Newly uncovered allegations of sexual harassment and assault also prompted renewed calls to look at men who have long been accused of similar behavior but have managed to dodge repercussions, including R&B star R. Kelly, director Woody Allen, and — perhaps most urgently — president Donald Trump. Speaking of Trump, the fact that he endorsed Roy Moore, who has been credibly accused of child molestation and sexual assault, in the race for Alabama's U.S. Senate seat, highlighted a double standard not only in politics, but across the political divide. Whereas Democrats Conyers and Franken resigned, Texas Republican Blake Farenthold, who was sued over accusations of sexual harassment and used $84,000 in taxpayer funds to pay a settlement — remained in office, with few calling for his resignation. But even as I type this, things are changing. After pressure from House Speaker Paul Ryan, Farenthold recently announced he won't seek re-election.
And the #MeToo movement scored a clear victory when Doug Jones — a pro-choice Democrat — defeated Moore in a special election, although the win was overwhelmingly carried by Black voters. According to an exit poll, just 34 percent of white women and 26 percent of white men voted for Jones, versus 98 percent of Black women and 93 percent of Black men. It was reminder that white women also voted for Trump, even after his "pussy grabbing" comment was made public. The fact that white women have largely been the symbols of #MeToo (see: TIME's Person of the Year cover) reflects a kind of incongruity, as well as a certain privilege in being able to say "me too."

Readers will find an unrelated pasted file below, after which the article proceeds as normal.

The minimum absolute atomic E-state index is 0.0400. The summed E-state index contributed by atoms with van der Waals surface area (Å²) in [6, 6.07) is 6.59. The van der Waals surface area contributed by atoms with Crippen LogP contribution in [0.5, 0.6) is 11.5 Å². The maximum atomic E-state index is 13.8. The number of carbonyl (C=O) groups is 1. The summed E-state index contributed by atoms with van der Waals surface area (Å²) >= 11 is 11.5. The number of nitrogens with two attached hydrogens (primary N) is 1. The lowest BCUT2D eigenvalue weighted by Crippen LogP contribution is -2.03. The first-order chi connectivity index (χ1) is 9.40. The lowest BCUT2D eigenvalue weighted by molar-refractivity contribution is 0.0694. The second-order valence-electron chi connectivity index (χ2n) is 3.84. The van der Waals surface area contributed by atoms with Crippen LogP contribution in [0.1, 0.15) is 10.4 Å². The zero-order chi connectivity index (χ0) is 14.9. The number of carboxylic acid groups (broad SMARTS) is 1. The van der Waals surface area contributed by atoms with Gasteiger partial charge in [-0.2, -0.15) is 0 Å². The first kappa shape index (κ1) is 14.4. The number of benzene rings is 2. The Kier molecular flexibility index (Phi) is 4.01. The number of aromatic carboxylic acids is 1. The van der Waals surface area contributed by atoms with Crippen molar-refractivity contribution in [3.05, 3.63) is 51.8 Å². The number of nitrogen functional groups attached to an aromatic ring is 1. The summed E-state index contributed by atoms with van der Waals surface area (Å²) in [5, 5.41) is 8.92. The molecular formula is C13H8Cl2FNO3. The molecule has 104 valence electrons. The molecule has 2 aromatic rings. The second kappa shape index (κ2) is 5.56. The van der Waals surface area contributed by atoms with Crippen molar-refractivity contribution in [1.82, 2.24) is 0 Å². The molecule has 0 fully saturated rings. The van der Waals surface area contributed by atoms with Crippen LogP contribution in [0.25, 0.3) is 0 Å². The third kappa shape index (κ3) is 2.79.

In California, more than 140 female legislators, lobbyists, and others released an open letter in October calling out a culture of widespread sexual harassment in the state Capitol. "These degrading acts over time cause us to shrink back in our personal and professional lives," the women noted, adding that their silence was perpetuated by the abuse of power. "Why didn't we speak up? Sometimes out of fear. Sometimes out of shame. Often these men held our professional fates in their hands." They implored others to "speak up and share their stories."